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Michael M Vanyukov, PhD
Professor, Pharmaceutical Sciences

Michael Vanyukov is Professor, Depts. of Pharmaceutical Sciences, Psychiatry, and Human Genetics at the University of Pittsburgh School of Pharmacy, School of Medicine and Graduate School of Public Health, respectively. He received a MS in Genetics from the M.V. Lomonosov Moscow State University, Moscow, USSR, and Ph.D. in Genetics from the USSR Academy of Medical Sciences Institute of Medical Genetics. In the Soviet Union, he conducted research in pharmacogenetics and in the mechanisms of the family transmission of alcoholism risk. In December 1990, he immigrated in the USA, and in 1991 he joined the University of Pittsburgh and the faculty of the Center for Education and Drug Abuse Research (CEDAR), a NIDA-funded longitudinal family/high-risk study of substance abuse. Together with other colleagues from CEDAR, in January 2000 he moved from the School of Medicine to the School of Pharmacy, Department of Pharmaceutical Sciences. He is currently Scientific Director of CEDAR.

Dr. Vanyukov's research program has focused on the mechanisms of the development of addiction and associated traits. His research has been directed at the role of neurobiology-related genes in the risk for addiction. This information is provided by Dr. Vanyukov's NIH-funded projects that comprise the genetic program of CEDAR.

Research Interest

Variation in the risk for addictions is determined by multiple genetic and environmental factors. The etiology of these complex disorders involve many facets of biological function (e.g., biochemical, physiological, behavioral, etc.), effects of abusable drugs on neurochemistry, and multiple environmental influences, and unfold throughout the life. Contribution of and interactions between these systems at the genetic level, as well as with environmental factors, need to be taken into account.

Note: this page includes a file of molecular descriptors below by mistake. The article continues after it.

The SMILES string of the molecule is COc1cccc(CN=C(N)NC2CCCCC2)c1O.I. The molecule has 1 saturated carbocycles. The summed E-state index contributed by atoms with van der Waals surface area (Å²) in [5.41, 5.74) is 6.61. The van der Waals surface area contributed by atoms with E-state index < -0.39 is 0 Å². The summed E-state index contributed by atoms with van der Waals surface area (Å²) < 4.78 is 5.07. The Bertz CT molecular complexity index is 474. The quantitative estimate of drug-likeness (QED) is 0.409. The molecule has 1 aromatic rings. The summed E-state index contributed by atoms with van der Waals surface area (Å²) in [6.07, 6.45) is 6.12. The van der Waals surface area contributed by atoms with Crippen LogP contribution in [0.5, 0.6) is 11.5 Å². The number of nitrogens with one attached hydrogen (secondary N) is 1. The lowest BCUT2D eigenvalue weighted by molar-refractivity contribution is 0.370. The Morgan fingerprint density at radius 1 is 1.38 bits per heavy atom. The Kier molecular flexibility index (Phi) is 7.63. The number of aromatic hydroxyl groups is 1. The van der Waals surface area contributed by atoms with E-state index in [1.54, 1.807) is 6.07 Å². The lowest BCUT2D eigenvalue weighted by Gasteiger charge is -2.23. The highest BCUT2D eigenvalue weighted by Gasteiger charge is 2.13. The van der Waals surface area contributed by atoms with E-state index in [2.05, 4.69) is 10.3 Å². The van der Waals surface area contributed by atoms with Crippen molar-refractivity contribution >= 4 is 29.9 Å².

The overarching goal of the ongoing research is to integrate
neurobiological, genetic, psychological and environmental information to
elucidate the individual trajectory to SUD. Emphasis is placed on improving
understanding of the relation between genetic and neurobiological processes as components of individual liability. Research focuses on empirically-based selection of genes within neurobiological systems, and analysis of their association with the risk for SUD using qualitative and quantitative indices of liability. These studies, funded by the National Institute
on Drug Abuse, comprise the genetic program of the Center for Education on
Drug Abuse Research's (CEDAR; P50DA005605; PI: Ralph Tarter), supported by grants R01DA019157 "Substance Use Disorder Liability: Candidate Gene Systems," K02DA018701 "Phenogenetics of Liability to Substance Use Disorders" and R01DA011922 "Substance Abuse And The Dopamine System Genes" (PI: Michael Vanyukov). The program is based on multidisciplinary family data encompassing genetic, biochemical, psychological, psychiatric and environmental factors prospectively in target children at multiple age points from 10-12 to 30, in their parents, and in adolescents.